The constitution requires only that the state not discriminate on the basis of some suspect class in the award of its contracts, Smith Setzer & Sons, Inc. v. South Carolina Procurement Review Panel, 20 F.3d 1311, 1320 (4th Cir.1994), or discriminate in applying an otherwise neutral process.   See Cook v. City of Price, 566 F.2d 699 (10th Cir.1977) (selective enforcement of zoning ordinance);  Burt v. New York, 156 F.2d 791 (2d Cir.1946) (discriminatory denial of building permits).   Where state economic activity is challenged, the general rule is that it is presumed valid and is sustained if it is rationally related to a legitimate state interest.  City of Cleburne v. Cleburne Living Ctr., Inc., 473 U.S. 432, 440, 105 S.Ct. 3249, 3254-55, 87 L.Ed.2d 313 (1985).   If there is no claim of discrimination on the basis of some suspect class, the state need show only a rational relationship between a legitimate state interest and the economic activity.  Id. In the local economic sphere, it is only invidious discrimination, the wholly arbitrary act, that cannot stand consistently with the Fourteenth Amendment.  New Orleans v. Dukes, 427 U.S. 297, 303-04, 96 S.Ct. 2513, 2516-17, 49 L.Ed.2d 511 (1976).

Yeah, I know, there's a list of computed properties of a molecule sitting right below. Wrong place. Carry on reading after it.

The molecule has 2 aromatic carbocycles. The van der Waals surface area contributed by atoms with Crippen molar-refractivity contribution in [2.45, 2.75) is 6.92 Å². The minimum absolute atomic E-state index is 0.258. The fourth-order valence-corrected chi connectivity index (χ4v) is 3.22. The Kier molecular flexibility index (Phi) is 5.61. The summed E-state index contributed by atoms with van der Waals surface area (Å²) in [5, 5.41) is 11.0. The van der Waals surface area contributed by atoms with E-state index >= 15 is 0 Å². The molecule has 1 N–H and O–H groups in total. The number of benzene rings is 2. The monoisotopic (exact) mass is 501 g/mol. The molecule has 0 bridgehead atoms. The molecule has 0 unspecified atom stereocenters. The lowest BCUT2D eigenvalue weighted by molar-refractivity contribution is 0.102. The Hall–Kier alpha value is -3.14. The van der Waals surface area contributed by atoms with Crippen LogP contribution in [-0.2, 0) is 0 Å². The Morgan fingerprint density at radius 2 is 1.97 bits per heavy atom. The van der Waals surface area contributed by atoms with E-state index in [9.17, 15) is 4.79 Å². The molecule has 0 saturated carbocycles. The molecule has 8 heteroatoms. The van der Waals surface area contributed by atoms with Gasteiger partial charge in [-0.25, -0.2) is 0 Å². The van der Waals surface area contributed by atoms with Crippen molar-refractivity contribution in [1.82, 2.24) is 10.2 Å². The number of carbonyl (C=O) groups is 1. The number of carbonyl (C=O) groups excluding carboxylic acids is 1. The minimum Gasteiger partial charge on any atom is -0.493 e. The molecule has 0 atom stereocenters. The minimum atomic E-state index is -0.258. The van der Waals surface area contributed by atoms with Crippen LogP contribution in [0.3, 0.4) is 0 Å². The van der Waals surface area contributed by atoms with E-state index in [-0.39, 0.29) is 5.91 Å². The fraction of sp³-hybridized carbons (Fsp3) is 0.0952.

In this case, the universities want to provide a dignified graduation ceremony at which professional photographs will be taken for later sale to the graduates.   They have determined that this is best accomplished by awarding an exclusive contract to a professional photographer.   They initiated open bidding processes and solicited bids, including one from Foto.

Foto does not even an allege that the award of these contracts was unfair or that it was discriminated against on the basis of some suspect class.   Foto complains only that, having chosen not to bid, it does not now have equal access to the subject of the contract.   This is sour grapes, not a constitutional claim.